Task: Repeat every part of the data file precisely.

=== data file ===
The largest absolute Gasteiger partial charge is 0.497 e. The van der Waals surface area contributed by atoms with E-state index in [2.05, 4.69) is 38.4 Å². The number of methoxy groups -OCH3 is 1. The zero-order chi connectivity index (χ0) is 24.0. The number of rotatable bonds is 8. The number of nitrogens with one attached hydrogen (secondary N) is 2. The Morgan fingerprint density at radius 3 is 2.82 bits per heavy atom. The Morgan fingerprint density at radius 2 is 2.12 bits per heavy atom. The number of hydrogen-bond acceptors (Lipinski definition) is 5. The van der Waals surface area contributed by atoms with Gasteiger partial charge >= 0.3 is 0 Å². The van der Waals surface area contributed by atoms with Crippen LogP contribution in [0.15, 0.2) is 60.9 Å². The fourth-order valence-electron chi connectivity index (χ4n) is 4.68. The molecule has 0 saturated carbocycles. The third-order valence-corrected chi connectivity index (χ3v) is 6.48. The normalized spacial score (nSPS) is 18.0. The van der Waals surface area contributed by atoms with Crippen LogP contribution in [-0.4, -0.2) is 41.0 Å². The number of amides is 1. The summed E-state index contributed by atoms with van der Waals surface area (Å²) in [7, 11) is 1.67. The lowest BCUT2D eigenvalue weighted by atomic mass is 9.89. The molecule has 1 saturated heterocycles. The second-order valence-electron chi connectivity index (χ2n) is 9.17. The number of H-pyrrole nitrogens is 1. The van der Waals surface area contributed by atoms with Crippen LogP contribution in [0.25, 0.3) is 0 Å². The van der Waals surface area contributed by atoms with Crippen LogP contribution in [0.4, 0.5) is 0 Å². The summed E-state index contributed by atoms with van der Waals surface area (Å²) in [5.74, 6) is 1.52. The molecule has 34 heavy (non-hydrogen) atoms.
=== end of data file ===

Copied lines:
The largest absolute Gasteiger partial charge is 0.497 e. The van der Waals surface area contributed by atoms with E-state index in [2.05, 4.69) is 38.4 Å². The number of methoxy groups -OCH3 is 1. The zero-order chi connectivity index (χ0) is 24.0. The number of rotatable bonds is 8. The number of nitrogens with one attached hydrogen (secondary N) is 2. The Morgan fingerprint density at radius 3 is 2.82 bits per heavy atom. The Morgan fingerprint density at radius 2 is 2.12 bits per heavy atom. The number of hydrogen-bond acceptors (Lipinski definition) is 5. The van der Waals surface area contributed by atoms with Gasteiger partial charge >= 0.3 is 0 Å². The van der Waals surface area contributed by atoms with Crippen LogP contribution in [0.15, 0.2) is 60.9 Å². The fourth-order valence-electron chi connectivity index (χ4n) is 4.68. The molecule has 0 saturated carbocycles. The third-order valence-corrected chi connectivity index (χ3v) is 6.48. The normalized spacial score (nSPS) is 18.0. The van der Waals surface area contributed by atoms with Crippen LogP contribution in [-0.4, -0.2) is 41.0 Å². The number of amides is 1. The summed E-state index contributed by atoms with van der Waals surface area (Å²) in [7, 11) is 1.67. The lowest BCUT2D eigenvalue weighted by atomic mass is 9.89. The molecule has 1 saturated heterocycles. The second-order valence-electron chi connectivity index (χ2n) is 9.17. The number of H-pyrrole nitrogens is 1. The van der Waals surface area contributed by atoms with Crippen LogP contribution in [0.25, 0.3) is 0 Å². The van der Waals surface area contributed by atoms with Crippen LogP contribution in [0.4, 0.5) is 0 Å². The summed E-state index contributed by atoms with van der Waals surface area (Å²) in [5.74, 6) is 1.52. The molecule has 34 heavy (non-hydrogen) atoms.